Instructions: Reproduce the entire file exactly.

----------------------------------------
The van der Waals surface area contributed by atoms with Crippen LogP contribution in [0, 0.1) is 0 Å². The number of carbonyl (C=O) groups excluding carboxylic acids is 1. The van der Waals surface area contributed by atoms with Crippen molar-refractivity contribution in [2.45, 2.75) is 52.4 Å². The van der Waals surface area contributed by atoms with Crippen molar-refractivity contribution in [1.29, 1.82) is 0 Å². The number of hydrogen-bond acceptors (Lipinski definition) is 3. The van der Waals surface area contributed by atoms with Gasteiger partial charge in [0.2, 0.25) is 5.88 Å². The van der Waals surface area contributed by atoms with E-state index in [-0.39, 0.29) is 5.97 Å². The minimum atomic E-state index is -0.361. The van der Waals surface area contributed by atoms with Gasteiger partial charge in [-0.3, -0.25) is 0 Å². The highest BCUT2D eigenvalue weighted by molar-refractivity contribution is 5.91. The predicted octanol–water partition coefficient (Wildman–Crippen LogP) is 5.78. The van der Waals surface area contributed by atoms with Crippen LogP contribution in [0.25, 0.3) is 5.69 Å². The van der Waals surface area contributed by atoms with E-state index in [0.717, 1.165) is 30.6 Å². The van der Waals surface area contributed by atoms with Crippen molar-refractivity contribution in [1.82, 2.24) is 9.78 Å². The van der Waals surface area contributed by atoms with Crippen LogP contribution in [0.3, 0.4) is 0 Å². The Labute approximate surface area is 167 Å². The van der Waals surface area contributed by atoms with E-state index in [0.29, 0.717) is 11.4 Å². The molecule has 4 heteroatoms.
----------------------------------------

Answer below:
The van der Waals surface area contributed by atoms with Crippen LogP contribution in [0, 0.1) is 0 Å². The number of carbonyl (C=O) groups excluding carboxylic acids is 1. The van der Waals surface area contributed by atoms with Crippen molar-refractivity contribution in [2.45, 2.75) is 52.4 Å². The van der Waals surface area contributed by atoms with Crippen molar-refractivity contribution in [1.29, 1.82) is 0 Å². The number of hydrogen-bond acceptors (Lipinski definition) is 3. The van der Waals surface area contributed by atoms with Gasteiger partial charge in [0.2, 0.25) is 5.88 Å². The van der Waals surface area contributed by atoms with E-state index in [-0.39, 0.29) is 5.97 Å². The minimum atomic E-state index is -0.361. The van der Waals surface area contributed by atoms with Gasteiger partial charge in [-0.3, -0.25) is 0 Å². The highest BCUT2D eigenvalue weighted by molar-refractivity contribution is 5.91. The predicted octanol–water partition coefficient (Wildman–Crippen LogP) is 5.78. The van der Waals surface area contributed by atoms with Crippen LogP contribution in [0.25, 0.3) is 5.69 Å². The van der Waals surface area contributed by atoms with E-state index in [0.717, 1.165) is 30.6 Å². The van der Waals surface area contributed by atoms with Crippen molar-refractivity contribution in [1.82, 2.24) is 9.78 Å². The van der Waals surface area contributed by atoms with Crippen LogP contribution in [0.3, 0.4) is 0 Å². The Labute approximate surface area is 167 Å². The van der Waals surface area contributed by atoms with E-state index in [0.29, 0.717) is 11.4 Å². The molecule has 4 heteroatoms.